Willow Creek


Willow Creek, pre-construction 2

Project Location:  Willow Creek is a tributary to the lower Russian River in the estuary near Jenner in Sonoma County, California.

Link to the location of the remediated barrier in the CDFW Map Viewer (BIOS): https://map.dfg.ca.gov/bios/?al=ds69&col=pad_id&val=723186

Passage Assessment Database ID: 723186
 
Project Description:  Lower Willow Creek has been subject to agricultural practices since 1850, degrading a large portion of its’ historic wetland habitat, including clearing of the wetlands for grazing and dredging a ditch to reroute the creek through it.  Since California State Parks took ownership of the property in 1996, they abandoned the practice of dredging and phased out grazing operations, which led to significant regrowth of the wetland habitat. The stream channel migrated back to the southern part of the valley and six 3-foot culverts were installed to pass streamflow under the road. These culverts quickly plugged with debris, and fish were forced to swim over the road during high flows, significantly compromising fish passage. The Willow Creek 2nd Bridge Area Fish Passage Project intended to restore fish passage options for adults and juveniles via a 43-foot clear span bridge.
 
Pre-project conditions/barriers/challenges/background: Willow Creek, pre-constructionPrior to the culverts being removed, fish had to swim over the road to attempt moving upstream (see photo to the right) (photo credit: Joe Pecharich, NOAA Restoration Center).
 
Project actions/deliverables: Removed six debris-plugged culverts and installed a 43-foot clear-span bridge to reconnect the wetlands, reducing flooding and providing coho salmon and steelhead trout with access to seven miles of high quality spawning, rearing and winter refugia habitat. A bridge was preferred over an arched open-bottom culvert because of its greater channel capacity for a given base width and because it would not require additional fill (up to 2’) on top of the structure for the road base.

Willow Creek, post-construction
Fish benefits/ecological value:  Coho salmon and steelhead trout now have access to seven miles of spawning, rearing and nursery habitat. Restoring access to the Willow Creek watershed will have an impact on salmon production in the entire Russian River watershed, not only for newly establishing salmonids, but also because of the newly opened passage for juveniles for winter refugia habitat. The project has opened the watershed to spawning migratory fish and has re-opened the wetlands in the lower section of the creek, which serve as important nursery fish habitat to all three listed salmonids in the watershed.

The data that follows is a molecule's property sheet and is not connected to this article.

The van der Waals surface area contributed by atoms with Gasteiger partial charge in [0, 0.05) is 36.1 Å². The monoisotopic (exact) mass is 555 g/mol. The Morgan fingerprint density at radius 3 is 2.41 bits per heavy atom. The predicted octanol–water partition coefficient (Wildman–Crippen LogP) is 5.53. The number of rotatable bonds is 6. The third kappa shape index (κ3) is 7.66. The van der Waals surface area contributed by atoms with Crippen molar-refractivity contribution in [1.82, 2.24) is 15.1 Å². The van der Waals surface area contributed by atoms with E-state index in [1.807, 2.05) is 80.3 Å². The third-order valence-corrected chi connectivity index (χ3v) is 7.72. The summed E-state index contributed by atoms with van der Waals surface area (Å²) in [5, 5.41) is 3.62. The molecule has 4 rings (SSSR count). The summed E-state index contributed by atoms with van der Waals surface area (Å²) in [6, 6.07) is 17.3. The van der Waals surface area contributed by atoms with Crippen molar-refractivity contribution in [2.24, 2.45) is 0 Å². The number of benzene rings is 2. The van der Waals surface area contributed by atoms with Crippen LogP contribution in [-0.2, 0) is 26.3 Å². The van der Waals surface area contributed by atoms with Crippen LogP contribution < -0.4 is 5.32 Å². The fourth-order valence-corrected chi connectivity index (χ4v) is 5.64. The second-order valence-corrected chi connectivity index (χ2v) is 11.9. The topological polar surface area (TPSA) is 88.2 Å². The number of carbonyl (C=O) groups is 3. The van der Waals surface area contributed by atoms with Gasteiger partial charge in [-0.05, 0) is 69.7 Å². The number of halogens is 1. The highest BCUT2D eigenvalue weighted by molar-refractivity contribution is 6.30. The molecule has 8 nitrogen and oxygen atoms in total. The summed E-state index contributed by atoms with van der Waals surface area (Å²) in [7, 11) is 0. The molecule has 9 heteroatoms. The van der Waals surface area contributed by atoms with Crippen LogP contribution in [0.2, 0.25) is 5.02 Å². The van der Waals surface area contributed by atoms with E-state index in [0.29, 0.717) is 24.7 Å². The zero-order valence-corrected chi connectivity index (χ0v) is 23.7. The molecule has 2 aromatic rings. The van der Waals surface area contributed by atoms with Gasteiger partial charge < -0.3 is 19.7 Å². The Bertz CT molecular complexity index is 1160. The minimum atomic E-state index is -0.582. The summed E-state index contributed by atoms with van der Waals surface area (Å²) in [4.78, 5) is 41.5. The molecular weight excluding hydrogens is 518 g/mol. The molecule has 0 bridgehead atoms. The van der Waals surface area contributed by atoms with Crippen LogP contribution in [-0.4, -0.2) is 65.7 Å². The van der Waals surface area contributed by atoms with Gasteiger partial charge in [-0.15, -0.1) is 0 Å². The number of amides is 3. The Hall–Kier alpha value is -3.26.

Other benefits: Removal of the culverts helps to eliminate flooding for residents, California State Parks, and the popular Pomo Canyon Campground.


Amount of habitat made available as a result of project implementation:  7.3 miles of historic steelhead habitat and 4.7 miles of coho spawning and rearing habitat for all life stages.
 
Habitat quality and type characterization:  Salmon spawning and rearing habitat as well as winter refugia habitat.
 
Project partners:  NOAA Restoration Center, California State Parks, Stewards of the Coast and Redwoods, California Department of Fish and Wildlife, Sonoma County Water Agency, Sonoma County Department of Public Works, Trout Unlimited, Mendocino Redwoods Company, Prunuske Chatham, Inc.
 
Project cost:  $918,608
 
Project start date:  2010
 
Project end date:  2011
 
Monitoring and evaluation:  In August of 2013, the Russian River Coho Monitoring Program documented wild coho salmon young-of-the-year, confirming wild endangered coho salmon spawning in Willow Creek, believed to be the first wild spawning since the early 1990s.
 
Did the project make a difference, and if so, how?

 

Wild coho salmon and steelhead trout were documented spawning in Willow Creek in the winter of of 2012/13. Juveniles of all three species of listed salmonids have been observed.

 


Click here to watch a video of wild spawned young-of-the-year coho salmon in Willow Creek in August of 2013.